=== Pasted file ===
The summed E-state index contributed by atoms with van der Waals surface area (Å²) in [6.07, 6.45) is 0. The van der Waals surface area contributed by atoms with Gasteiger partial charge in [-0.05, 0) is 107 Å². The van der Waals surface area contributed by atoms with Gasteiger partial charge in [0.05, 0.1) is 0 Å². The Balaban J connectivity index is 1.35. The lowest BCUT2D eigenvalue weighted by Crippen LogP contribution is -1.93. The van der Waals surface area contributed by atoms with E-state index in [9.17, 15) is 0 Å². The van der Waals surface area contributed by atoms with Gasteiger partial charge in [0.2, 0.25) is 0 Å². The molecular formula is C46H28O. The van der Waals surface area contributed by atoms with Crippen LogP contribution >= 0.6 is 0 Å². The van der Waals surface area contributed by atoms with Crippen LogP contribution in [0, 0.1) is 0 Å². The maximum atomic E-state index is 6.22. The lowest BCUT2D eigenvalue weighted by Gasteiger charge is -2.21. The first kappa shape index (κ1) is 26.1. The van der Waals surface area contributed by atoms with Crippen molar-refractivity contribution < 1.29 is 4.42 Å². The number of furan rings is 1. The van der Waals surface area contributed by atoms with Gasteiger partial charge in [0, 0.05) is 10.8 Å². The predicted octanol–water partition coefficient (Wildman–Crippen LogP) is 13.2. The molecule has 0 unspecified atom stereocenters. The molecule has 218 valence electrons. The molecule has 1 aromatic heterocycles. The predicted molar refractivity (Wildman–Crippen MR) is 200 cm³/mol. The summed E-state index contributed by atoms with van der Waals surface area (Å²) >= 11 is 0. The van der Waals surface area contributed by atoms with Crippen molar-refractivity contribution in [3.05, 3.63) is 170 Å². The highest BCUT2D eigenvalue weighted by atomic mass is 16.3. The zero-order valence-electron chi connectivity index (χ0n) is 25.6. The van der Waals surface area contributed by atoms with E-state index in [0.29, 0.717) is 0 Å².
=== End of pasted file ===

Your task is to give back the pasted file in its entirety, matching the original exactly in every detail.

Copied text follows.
The summed E-state index contributed by atoms with van der Waals surface area (Å²) in [6.07, 6.45) is 0. The van der Waals surface area contributed by atoms with Gasteiger partial charge in [-0.05, 0) is 107 Å². The van der Waals surface area contributed by atoms with Gasteiger partial charge in [0.05, 0.1) is 0 Å². The Balaban J connectivity index is 1.35. The lowest BCUT2D eigenvalue weighted by Crippen LogP contribution is -1.93. The van der Waals surface area contributed by atoms with E-state index in [9.17, 15) is 0 Å². The van der Waals surface area contributed by atoms with Gasteiger partial charge in [0.2, 0.25) is 0 Å². The molecular formula is C46H28O. The van der Waals surface area contributed by atoms with Crippen LogP contribution >= 0.6 is 0 Å². The van der Waals surface area contributed by atoms with Crippen LogP contribution in [0, 0.1) is 0 Å². The maximum atomic E-state index is 6.22. The lowest BCUT2D eigenvalue weighted by Gasteiger charge is -2.21. The first kappa shape index (κ1) is 26.1. The van der Waals surface area contributed by atoms with Crippen molar-refractivity contribution < 1.29 is 4.42 Å². The number of furan rings is 1. The van der Waals surface area contributed by atoms with Gasteiger partial charge in [0, 0.05) is 10.8 Å². The predicted octanol–water partition coefficient (Wildman–Crippen LogP) is 13.2. The molecule has 0 unspecified atom stereocenters. The molecule has 218 valence electrons. The molecule has 1 aromatic heterocycles. The predicted molar refractivity (Wildman–Crippen MR) is 200 cm³/mol. The summed E-state index contributed by atoms with van der Waals surface area (Å²) >= 11 is 0. The van der Waals surface area contributed by atoms with Crippen molar-refractivity contribution in [3.05, 3.63) is 170 Å². The highest BCUT2D eigenvalue weighted by atomic mass is 16.3. The zero-order valence-electron chi connectivity index (χ0n) is 25.6. The van der Waals surface area contributed by atoms with E-state index in [0.29, 0.717) is 0 Å².